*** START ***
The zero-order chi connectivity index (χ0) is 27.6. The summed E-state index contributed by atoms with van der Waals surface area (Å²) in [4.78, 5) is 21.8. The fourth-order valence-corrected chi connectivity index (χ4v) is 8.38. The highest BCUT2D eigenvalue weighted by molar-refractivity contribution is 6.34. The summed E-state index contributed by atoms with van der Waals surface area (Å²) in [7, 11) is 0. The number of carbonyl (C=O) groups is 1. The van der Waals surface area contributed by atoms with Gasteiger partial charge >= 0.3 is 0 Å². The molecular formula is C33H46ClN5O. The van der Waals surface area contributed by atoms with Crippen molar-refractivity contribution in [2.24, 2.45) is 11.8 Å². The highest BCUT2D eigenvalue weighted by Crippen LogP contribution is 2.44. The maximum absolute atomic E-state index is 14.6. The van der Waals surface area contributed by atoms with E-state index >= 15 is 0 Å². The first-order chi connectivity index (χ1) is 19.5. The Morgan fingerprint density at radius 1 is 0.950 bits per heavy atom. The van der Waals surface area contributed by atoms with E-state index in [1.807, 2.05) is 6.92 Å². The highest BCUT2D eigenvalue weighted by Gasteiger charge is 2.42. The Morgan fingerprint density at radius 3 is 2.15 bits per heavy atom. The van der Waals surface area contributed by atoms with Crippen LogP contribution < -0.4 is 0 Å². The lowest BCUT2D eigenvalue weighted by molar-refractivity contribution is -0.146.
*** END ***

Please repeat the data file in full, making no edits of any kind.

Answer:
The zero-order chi connectivity index (χ0) is 27.6. The summed E-state index contributed by atoms with van der Waals surface area (Å²) in [4.78, 5) is 21.8. The fourth-order valence-corrected chi connectivity index (χ4v) is 8.38. The highest BCUT2D eigenvalue weighted by molar-refractivity contribution is 6.34. The summed E-state index contributed by atoms with van der Waals surface area (Å²) in [7, 11) is 0. The number of carbonyl (C=O) groups is 1. The van der Waals surface area contributed by atoms with Gasteiger partial charge >= 0.3 is 0 Å². The molecular formula is C33H46ClN5O. The van der Waals surface area contributed by atoms with Crippen molar-refractivity contribution in [2.24, 2.45) is 11.8 Å². The highest BCUT2D eigenvalue weighted by Crippen LogP contribution is 2.44. The maximum absolute atomic E-state index is 14.6. The van der Waals surface area contributed by atoms with E-state index >= 15 is 0 Å². The first-order chi connectivity index (χ1) is 19.5. The Morgan fingerprint density at radius 1 is 0.950 bits per heavy atom. The van der Waals surface area contributed by atoms with E-state index in [1.807, 2.05) is 6.92 Å². The highest BCUT2D eigenvalue weighted by Gasteiger charge is 2.42. The Morgan fingerprint density at radius 3 is 2.15 bits per heavy atom. The van der Waals surface area contributed by atoms with Crippen LogP contribution < -0.4 is 0 Å². The lowest BCUT2D eigenvalue weighted by molar-refractivity contribution is -0.146.